Political rhetoric... I hate it. But 'tis the season and the media bombards us with it.
Ever notice how extreme it can get? It isn't about issues but the over-emphasis of opinions. It's not really exposing truth, but distorting it. Well, that's my opinion.
Campaign promises roll off politicians' lips easily, but rarely if ever come to fruition. And "spin"? Why not call it what it is—strategized deception.
It's easy to become cynical unless you read between the lines or see the middle between the extremes. Often times, things are expressed in an extreme way to emphasize a point.
These are the wise words of Solomon:
Wise children make their father happy, but foolish children make their mother sad. Riches gotten by doing wrong have no value, but right living will save you from death. [vss 1-2]
The Lord does not let good people go hungry, but he keeps evil people from getting what they want. A lazy person will end up poor, but a hard worker will become rich. Those who gather crops on time are wise, but those who sleep through the harvest are a disgrace. [vss 3-5]
Good people will have rich blessings, but the wicked will be overwhelmed by violence. Good people will be remembered as a blessing, but evil people will soon be forgotten. [vss 6-7]
(Proverbs 10:1-7 NCV) [Context– Proverbs 10]
These are the wise words of Solomon
- What contrasts are given between the wise and the foolish?
- How are good and evil people contrasted?
- What other behaviors or attitudes are contrasted in these verses?
- Have you seen these contrasts played out in real life, either yours or in others?
Make it personal...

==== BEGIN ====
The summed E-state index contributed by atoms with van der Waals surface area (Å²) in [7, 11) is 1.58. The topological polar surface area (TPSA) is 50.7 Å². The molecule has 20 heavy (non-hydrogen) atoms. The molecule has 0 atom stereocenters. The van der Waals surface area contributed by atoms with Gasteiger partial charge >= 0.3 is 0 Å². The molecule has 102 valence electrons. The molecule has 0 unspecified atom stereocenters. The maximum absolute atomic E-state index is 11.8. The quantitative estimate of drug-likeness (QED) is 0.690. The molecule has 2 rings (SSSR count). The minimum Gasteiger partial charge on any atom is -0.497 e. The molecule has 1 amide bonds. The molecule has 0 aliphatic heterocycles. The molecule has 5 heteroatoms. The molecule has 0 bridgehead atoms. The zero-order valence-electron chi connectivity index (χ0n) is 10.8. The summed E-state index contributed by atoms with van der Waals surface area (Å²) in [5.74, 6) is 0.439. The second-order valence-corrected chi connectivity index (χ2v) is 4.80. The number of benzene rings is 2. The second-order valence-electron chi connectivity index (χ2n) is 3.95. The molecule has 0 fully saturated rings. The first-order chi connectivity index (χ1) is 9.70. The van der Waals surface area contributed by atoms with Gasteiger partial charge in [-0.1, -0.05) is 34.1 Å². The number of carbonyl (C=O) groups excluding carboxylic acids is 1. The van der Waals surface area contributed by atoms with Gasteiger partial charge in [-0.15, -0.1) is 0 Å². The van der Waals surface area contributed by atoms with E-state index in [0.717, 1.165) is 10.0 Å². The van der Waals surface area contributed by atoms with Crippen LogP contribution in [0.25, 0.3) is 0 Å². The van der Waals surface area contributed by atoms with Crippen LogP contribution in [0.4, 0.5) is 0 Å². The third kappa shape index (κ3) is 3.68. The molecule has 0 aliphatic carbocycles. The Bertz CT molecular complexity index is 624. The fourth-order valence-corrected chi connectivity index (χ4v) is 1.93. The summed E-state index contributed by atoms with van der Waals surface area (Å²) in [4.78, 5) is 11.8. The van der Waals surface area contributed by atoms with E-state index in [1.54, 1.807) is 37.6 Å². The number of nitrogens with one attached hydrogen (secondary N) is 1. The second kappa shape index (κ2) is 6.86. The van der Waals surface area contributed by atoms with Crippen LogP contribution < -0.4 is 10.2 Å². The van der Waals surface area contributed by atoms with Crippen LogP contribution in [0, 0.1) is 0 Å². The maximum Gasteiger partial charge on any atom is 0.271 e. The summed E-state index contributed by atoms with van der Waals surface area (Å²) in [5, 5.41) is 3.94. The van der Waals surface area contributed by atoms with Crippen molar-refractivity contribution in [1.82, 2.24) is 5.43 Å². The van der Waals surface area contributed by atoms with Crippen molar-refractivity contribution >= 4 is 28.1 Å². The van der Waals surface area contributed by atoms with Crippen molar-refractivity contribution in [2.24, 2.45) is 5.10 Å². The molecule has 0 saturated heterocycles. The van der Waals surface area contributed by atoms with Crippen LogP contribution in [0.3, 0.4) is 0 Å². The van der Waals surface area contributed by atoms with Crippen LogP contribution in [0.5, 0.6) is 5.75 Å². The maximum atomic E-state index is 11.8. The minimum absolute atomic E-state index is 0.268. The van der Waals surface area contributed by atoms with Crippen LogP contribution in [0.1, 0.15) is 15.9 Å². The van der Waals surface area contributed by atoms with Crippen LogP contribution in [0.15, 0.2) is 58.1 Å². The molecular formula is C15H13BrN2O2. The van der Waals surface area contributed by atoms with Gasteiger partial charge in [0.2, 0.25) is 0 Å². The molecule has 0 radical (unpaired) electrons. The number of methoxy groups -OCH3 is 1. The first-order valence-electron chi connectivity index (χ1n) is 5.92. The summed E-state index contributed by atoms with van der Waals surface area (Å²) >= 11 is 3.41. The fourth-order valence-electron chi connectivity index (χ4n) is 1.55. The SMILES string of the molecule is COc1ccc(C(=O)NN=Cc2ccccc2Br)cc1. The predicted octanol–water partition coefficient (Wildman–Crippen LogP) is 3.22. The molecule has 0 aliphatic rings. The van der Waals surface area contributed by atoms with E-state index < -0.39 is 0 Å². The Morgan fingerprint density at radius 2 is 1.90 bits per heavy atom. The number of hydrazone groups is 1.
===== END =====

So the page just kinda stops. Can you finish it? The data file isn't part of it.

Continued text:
Do you think these sayings are absolutes or guarantees?
Are there times when you wish wisdom and goodness produced guaranteed results?
Are you ever discouraged by things not going well, even though you try to be good and wise?
How have you learned to trust God when things don't go the way you expect?
No one wants to see people go hungry, well, no one with any measure of compassion. Likewise, we don't want those who are evil to get away with wrongdoing. And generally, most people think hard work is valuable and honorable.
But these wise words of Solomon, in the Book of Proverbs, are not guarantees, nor are they absolute statements. We'd like them to be, and too many people read them that way, but they are intended as guidelines for life.
There is a shift away from allegorical stories and extended exhortations found in the first nine chapters of Proverbs, beginning with Chapter 10. From Chapter 10 on, most of the wise guidelines are given in couplets of thought, often in contrasts.
Because of this shift, it might be good to review the guidelines for studying Proverbs given in a much earlier post. Included in that post is a downloadable study guide, which can be gotten here— Proverbs Study Guide (click on the link to download)
God's wisdom can guide a person through the extremes of life, and trust in God leads to greater understanding of His wisdom.